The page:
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H1N1 making a comeback

If you are feeling the effects of the flu, chances are you have contracted the H1N1 strain of influenza.

That according to Interior Health Public Health Officer, Dr. Sue Pollock, who confirms H1N1 is this season's predominant flu strain.

Dr. Pollock says the H1N1, or swine flu, is different and more problematic that other flu's in that it doesn't mainly strike people over 65.

"This has a different profile," explains Dr. Pollock.

"H1N1 affects young children under five, people with chronic health issues and pregnant women as well as older people."

The H1N1 strain hit hard in 2009. It was said to be responsible for tens of thousands of deaths worldwide.

Three people in Calgary have died from H1N1 since this flu season began, prompting Alberta Health Services to open more flu clinics in that province.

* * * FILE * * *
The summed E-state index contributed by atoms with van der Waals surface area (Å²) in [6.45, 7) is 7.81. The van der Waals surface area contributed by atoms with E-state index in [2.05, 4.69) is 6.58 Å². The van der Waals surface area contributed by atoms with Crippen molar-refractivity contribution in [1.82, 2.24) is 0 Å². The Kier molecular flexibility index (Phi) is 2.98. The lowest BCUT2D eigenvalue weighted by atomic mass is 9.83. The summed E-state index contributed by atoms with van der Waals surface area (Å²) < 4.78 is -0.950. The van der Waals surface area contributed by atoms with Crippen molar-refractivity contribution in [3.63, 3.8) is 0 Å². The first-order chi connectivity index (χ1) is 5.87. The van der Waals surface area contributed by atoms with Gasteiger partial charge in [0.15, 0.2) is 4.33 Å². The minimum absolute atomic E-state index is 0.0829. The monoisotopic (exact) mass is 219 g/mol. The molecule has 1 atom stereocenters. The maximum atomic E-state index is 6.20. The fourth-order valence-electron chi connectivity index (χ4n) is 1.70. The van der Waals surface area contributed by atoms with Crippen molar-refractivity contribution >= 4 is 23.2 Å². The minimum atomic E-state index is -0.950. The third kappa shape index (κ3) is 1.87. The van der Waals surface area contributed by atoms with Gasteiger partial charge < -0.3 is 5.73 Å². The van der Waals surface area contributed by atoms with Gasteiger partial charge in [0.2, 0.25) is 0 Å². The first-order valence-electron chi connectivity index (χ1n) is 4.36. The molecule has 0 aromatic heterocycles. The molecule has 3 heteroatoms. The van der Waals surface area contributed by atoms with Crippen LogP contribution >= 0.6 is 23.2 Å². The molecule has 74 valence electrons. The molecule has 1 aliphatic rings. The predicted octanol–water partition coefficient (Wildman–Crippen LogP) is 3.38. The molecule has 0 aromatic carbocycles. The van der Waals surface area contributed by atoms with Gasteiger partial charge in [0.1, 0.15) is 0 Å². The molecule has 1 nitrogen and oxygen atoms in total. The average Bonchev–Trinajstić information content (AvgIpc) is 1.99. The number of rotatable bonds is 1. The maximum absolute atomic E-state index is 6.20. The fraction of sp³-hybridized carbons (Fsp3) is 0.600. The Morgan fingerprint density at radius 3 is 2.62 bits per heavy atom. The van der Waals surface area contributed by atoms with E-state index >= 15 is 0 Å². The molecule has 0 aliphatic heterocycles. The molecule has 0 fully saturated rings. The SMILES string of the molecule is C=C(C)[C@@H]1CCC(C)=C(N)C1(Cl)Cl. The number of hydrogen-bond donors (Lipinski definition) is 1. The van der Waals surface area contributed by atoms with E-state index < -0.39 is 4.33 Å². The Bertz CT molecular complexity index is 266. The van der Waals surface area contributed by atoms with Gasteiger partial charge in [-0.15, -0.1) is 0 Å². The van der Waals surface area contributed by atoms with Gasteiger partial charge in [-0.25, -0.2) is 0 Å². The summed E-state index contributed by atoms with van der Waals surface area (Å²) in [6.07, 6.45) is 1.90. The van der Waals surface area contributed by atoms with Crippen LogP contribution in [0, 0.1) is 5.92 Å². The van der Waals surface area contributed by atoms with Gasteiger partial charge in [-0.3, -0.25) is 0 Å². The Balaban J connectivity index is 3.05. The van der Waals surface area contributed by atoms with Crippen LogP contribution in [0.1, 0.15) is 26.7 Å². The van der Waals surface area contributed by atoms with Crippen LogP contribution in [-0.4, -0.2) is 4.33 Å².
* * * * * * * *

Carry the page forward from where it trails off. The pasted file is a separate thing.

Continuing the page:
While Interior Health has no plans to ramp up the number of clinics offered in this region, Dr. Pollock does recommend people who have not been vaccinated to do so.

"H1N1 is contained within the flu shot. It does provide protection," added Dr. Pollock.

She adds that about 50 per cent of people are already protected from the H1N1 strain either through past exposure or past flu vaccinations.

Dr. Pollock says people should practice good health habits such as getting plenty of rest, eating properly and drinking plenty of water.

People are also reminded to stay away from work or school if they feel sick, and to practice good personal hygiene.


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